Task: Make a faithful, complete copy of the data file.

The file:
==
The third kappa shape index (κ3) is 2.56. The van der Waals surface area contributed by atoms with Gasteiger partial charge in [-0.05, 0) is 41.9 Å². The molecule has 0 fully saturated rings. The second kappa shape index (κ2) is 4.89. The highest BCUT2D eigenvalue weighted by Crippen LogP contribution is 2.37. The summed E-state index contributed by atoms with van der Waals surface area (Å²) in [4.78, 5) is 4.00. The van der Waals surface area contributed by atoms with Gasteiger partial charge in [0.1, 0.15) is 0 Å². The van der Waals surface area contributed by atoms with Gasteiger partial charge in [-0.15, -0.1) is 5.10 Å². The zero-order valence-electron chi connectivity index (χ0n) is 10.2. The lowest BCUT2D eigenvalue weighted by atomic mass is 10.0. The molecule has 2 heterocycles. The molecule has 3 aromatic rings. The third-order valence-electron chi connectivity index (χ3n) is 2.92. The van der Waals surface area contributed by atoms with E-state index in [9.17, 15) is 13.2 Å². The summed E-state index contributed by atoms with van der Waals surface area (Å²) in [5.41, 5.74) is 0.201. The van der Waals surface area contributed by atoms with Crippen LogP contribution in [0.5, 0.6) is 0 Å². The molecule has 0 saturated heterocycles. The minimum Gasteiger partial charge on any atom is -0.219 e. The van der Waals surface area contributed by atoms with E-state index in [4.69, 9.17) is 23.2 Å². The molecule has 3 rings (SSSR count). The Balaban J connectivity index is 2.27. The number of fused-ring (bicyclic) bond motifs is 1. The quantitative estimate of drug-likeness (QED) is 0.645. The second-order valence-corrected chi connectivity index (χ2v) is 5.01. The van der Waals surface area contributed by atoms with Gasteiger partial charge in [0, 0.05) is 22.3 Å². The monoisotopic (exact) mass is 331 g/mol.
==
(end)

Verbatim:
The third kappa shape index (κ3) is 2.56. The van der Waals surface area contributed by atoms with Gasteiger partial charge in [-0.05, 0) is 41.9 Å². The molecule has 0 fully saturated rings. The second kappa shape index (κ2) is 4.89. The highest BCUT2D eigenvalue weighted by Crippen LogP contribution is 2.37. The summed E-state index contributed by atoms with van der Waals surface area (Å²) in [4.78, 5) is 4.00. The van der Waals surface area contributed by atoms with Gasteiger partial charge in [0.1, 0.15) is 0 Å². The van der Waals surface area contributed by atoms with Gasteiger partial charge in [-0.15, -0.1) is 5.10 Å². The zero-order valence-electron chi connectivity index (χ0n) is 10.2. The lowest BCUT2D eigenvalue weighted by atomic mass is 10.0. The molecule has 2 heterocycles. The molecule has 3 aromatic rings. The third-order valence-electron chi connectivity index (χ3n) is 2.92. The van der Waals surface area contributed by atoms with E-state index in [9.17, 15) is 13.2 Å². The summed E-state index contributed by atoms with van der Waals surface area (Å²) in [5.41, 5.74) is 0.201. The van der Waals surface area contributed by atoms with Crippen LogP contribution in [0.5, 0.6) is 0 Å². The molecule has 0 saturated heterocycles. The minimum Gasteiger partial charge on any atom is -0.219 e. The van der Waals surface area contributed by atoms with E-state index in [4.69, 9.17) is 23.2 Å². The molecule has 3 rings (SSSR count). The Balaban J connectivity index is 2.27. The number of fused-ring (bicyclic) bond motifs is 1. The quantitative estimate of drug-likeness (QED) is 0.645. The second-order valence-corrected chi connectivity index (χ2v) is 5.01. The van der Waals surface area contributed by atoms with Gasteiger partial charge in [0, 0.05) is 22.3 Å². The monoisotopic (exact) mass is 331 g/mol.